Value of Dublin funding vehicle plunges after missed payment by Russian bank

Tatfondbank set up Irish special-purpose vehicle in 2007 to raise debt financing

 Seeking greater  control over Irish special-purpose vehicles: the  Central Bank. Photograph: Matt Kavanagh

Seeking greater control over Irish special-purpose vehicles: the Central Bank. Photograph: Matt Kavanagh


A Dublin funding vehicle used by a collapsed Russian bank at the centre of a fraud investigation has warned debt investors that it has not received an interest payment from Tatfondbank.

The value of $60 million (€55.9 million) of bonds sold by the Irish special purpose vehicle, TFB Finance, in November has plummeted to 5.5 cents on the dollar, reflecting concerns about the ability of Tatfondbank, which had its licence pulled on March 3rd, to meet its obligations.

Tatfondbank, based in the city of Kazan, 720 kilometres east of Moscow, set up an Irish special-purpose vehicle (SPV) in 2007, initially to raise $200 million for the second-largest bank in the oil-rich Russian republic of Tatarstan.

Irish SPVs, established under 1997 laws to make the IFSC an attractive “tax-neutral” place for banks, companies and private equity firms to raise debt, came under the spotlight last year due to political controversy over how funds had been using these vehicles to buy property loans after the crash. The Government moved to tax Irish property in SPVs late last year.


However, global organisations such as the Financial Stability Board and International Monetary Fund have been pressing Irish officials to look more closely at the activities of unregulated SPVs.

In late 2015, the Central Bank forced SPVs to start providing it with information on their assets and liabilities as it joined in the global hunt to find financial risks in this darkest part of the world of “shadow banking” – financial activity that takes place outside the traditional banking sector.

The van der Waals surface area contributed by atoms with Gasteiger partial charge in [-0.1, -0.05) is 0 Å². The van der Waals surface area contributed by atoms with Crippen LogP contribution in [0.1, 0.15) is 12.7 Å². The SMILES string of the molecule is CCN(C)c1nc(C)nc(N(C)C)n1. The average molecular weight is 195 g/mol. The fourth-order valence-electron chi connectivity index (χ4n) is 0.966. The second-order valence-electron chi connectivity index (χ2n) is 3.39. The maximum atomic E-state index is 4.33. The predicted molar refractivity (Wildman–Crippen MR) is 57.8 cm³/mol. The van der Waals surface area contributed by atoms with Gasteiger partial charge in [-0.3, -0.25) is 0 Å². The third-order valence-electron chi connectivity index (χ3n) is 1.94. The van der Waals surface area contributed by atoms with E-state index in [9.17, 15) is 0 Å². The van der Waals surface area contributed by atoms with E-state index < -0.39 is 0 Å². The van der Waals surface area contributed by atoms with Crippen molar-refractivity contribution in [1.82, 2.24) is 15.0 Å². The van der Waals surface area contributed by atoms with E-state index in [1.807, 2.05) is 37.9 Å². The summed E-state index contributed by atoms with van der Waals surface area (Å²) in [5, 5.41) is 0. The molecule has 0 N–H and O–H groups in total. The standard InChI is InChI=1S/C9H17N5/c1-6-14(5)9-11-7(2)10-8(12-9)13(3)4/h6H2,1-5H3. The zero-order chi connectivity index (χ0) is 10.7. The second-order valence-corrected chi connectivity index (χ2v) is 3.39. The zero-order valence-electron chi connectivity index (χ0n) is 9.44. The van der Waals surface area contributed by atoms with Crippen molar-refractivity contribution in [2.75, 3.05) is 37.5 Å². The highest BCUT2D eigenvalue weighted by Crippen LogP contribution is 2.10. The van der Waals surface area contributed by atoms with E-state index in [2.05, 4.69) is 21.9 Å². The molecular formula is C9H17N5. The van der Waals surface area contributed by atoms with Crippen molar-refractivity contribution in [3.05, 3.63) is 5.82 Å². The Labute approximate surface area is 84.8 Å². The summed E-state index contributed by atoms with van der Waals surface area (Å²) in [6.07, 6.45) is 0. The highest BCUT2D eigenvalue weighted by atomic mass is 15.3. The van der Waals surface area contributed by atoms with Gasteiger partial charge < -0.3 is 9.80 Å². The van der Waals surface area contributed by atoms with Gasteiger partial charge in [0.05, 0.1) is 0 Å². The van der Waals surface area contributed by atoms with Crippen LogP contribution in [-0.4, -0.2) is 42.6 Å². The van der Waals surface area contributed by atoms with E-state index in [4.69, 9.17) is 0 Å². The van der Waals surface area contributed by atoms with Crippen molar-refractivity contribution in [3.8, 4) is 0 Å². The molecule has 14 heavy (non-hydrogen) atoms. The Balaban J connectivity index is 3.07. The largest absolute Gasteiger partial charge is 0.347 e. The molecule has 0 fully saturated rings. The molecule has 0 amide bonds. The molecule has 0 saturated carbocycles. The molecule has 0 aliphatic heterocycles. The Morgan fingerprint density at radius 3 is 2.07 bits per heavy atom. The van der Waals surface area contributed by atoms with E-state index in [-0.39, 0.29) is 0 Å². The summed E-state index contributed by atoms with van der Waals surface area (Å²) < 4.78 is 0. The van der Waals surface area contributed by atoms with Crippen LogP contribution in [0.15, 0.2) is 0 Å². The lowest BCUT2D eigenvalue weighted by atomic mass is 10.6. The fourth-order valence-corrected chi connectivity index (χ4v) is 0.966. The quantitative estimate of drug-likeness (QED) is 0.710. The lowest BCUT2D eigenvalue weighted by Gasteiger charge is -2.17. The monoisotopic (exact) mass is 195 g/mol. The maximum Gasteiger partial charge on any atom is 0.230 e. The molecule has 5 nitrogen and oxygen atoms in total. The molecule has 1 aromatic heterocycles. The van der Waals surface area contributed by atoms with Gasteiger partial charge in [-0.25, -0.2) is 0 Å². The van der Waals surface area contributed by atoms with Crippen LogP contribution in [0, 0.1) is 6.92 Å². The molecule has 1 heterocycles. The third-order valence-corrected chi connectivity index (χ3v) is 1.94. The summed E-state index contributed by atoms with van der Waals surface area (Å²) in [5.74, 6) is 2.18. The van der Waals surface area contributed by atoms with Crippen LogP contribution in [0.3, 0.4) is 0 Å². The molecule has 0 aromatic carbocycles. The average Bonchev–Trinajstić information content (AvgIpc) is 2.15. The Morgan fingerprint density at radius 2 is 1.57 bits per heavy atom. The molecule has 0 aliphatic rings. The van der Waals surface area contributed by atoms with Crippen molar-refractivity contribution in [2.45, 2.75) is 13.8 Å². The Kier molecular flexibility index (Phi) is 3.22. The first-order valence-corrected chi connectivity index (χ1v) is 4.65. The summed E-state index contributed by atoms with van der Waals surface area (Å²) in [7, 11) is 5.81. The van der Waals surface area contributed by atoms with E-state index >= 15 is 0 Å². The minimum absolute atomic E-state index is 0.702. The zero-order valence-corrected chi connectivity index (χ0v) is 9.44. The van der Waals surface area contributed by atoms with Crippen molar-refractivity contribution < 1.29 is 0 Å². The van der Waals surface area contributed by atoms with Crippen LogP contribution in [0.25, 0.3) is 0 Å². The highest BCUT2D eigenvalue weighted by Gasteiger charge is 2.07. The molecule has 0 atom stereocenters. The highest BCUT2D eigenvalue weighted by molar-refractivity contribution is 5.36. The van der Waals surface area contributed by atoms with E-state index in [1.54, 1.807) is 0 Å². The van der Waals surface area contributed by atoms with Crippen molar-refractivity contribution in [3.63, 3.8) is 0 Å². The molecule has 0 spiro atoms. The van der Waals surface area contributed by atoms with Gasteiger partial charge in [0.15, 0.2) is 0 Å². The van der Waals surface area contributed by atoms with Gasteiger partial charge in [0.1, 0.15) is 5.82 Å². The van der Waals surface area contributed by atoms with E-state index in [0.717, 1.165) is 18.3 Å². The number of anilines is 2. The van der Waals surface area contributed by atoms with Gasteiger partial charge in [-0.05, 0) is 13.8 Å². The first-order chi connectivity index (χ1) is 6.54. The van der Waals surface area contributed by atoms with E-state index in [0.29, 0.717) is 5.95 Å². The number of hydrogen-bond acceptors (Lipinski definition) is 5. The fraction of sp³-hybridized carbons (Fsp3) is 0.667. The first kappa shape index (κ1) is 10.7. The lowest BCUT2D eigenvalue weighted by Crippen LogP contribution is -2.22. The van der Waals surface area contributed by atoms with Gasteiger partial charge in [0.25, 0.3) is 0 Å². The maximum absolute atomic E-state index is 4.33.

More than €700 billion of global assets are contained in SPVs and related vehicles in Ireland. Russian banks and companies are among the biggest users of Irish SPVs to raise debt, according to the Central Bank.

The activities of SPVs have little to do with the Irish economy. The TFB Finance bonds are understood to have mainly been sold to Russian investors. However, the size and scale of the industry in Ireland opens the country to reputational risks in the event of a vehicle blowing up.


Tatfondbank was put into temporary administration in December as it ran into financial difficulty, six weeks after the Dublin funding unit TFB sold the bonds. The Russian central bank pulled the lender’s licence earlier this month, saying it had a $1.7 billion hole in its balance sheet.

A spokesman for the Central Bank of Ireland, which approved the bond prospectus, said its practice is to review a prospectus to ensure it contains all disclosures required by law. Information in the document, however, is solely the responsibility of the company issuing the bonds and its directors, he said. The directors of TFB didn’t respond to a request for comment.

Meanwhile, Russian investigators opened a criminal case against the chairman of Tatfondbank’s management board earlier this month, on suspicion of fraud, while they are also probing the activities of some employees at the bank.

Tatfondbank’s collapse is the biggest of a Russian lender since a bank called Vneshprombank, which had a Dublin funding operation, imploded in January last year. The Irish SPV, called VPB, defaulted on its $225 million of bonds last year.